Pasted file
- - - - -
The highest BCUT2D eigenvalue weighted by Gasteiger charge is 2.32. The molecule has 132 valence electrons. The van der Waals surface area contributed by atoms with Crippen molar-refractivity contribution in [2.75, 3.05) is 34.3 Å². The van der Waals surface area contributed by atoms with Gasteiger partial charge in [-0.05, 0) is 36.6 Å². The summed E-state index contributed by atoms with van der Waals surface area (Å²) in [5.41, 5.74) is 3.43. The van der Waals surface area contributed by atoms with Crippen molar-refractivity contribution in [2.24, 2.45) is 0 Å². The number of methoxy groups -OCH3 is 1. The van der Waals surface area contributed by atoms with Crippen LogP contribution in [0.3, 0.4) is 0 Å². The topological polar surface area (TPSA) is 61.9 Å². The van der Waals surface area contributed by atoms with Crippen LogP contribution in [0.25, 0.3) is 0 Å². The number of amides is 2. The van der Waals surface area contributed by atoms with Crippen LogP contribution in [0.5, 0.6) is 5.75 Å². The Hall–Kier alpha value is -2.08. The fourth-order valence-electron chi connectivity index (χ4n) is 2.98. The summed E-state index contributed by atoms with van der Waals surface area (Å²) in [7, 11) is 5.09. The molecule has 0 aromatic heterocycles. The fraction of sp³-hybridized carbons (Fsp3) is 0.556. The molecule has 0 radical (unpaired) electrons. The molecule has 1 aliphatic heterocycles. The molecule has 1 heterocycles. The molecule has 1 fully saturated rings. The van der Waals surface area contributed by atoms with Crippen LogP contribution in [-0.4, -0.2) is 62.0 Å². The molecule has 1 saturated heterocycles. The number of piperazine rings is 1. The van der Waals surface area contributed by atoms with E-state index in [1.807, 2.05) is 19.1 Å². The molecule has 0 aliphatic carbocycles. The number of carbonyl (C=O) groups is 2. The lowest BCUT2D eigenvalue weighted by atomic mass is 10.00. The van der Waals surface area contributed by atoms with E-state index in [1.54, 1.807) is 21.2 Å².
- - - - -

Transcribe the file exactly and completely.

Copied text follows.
The highest BCUT2D eigenvalue weighted by Gasteiger charge is 2.32. The molecule has 132 valence electrons. The van der Waals surface area contributed by atoms with Crippen molar-refractivity contribution in [2.75, 3.05) is 34.3 Å². The van der Waals surface area contributed by atoms with Gasteiger partial charge in [-0.05, 0) is 36.6 Å². The summed E-state index contributed by atoms with van der Waals surface area (Å²) in [5.41, 5.74) is 3.43. The van der Waals surface area contributed by atoms with Crippen molar-refractivity contribution in [2.24, 2.45) is 0 Å². The number of methoxy groups -OCH3 is 1. The van der Waals surface area contributed by atoms with Crippen LogP contribution in [0.3, 0.4) is 0 Å². The topological polar surface area (TPSA) is 61.9 Å². The van der Waals surface area contributed by atoms with Crippen LogP contribution in [0.25, 0.3) is 0 Å². The number of amides is 2. The van der Waals surface area contributed by atoms with Crippen LogP contribution in [0.5, 0.6) is 5.75 Å². The Hall–Kier alpha value is -2.08. The fourth-order valence-electron chi connectivity index (χ4n) is 2.98. The summed E-state index contributed by atoms with van der Waals surface area (Å²) in [7, 11) is 5.09. The molecule has 0 aromatic heterocycles. The fraction of sp³-hybridized carbons (Fsp3) is 0.556. The molecule has 0 radical (unpaired) electrons. The molecule has 1 aliphatic heterocycles. The molecule has 1 heterocycles. The molecule has 1 fully saturated rings. The van der Waals surface area contributed by atoms with Crippen LogP contribution in [-0.4, -0.2) is 62.0 Å². The molecule has 1 saturated heterocycles. The number of piperazine rings is 1. The van der Waals surface area contributed by atoms with E-state index in [1.807, 2.05) is 19.1 Å². The molecule has 0 aliphatic carbocycles. The number of carbonyl (C=O) groups is 2. The lowest BCUT2D eigenvalue weighted by atomic mass is 10.00. The van der Waals surface area contributed by atoms with E-state index in [1.54, 1.807) is 21.2 Å².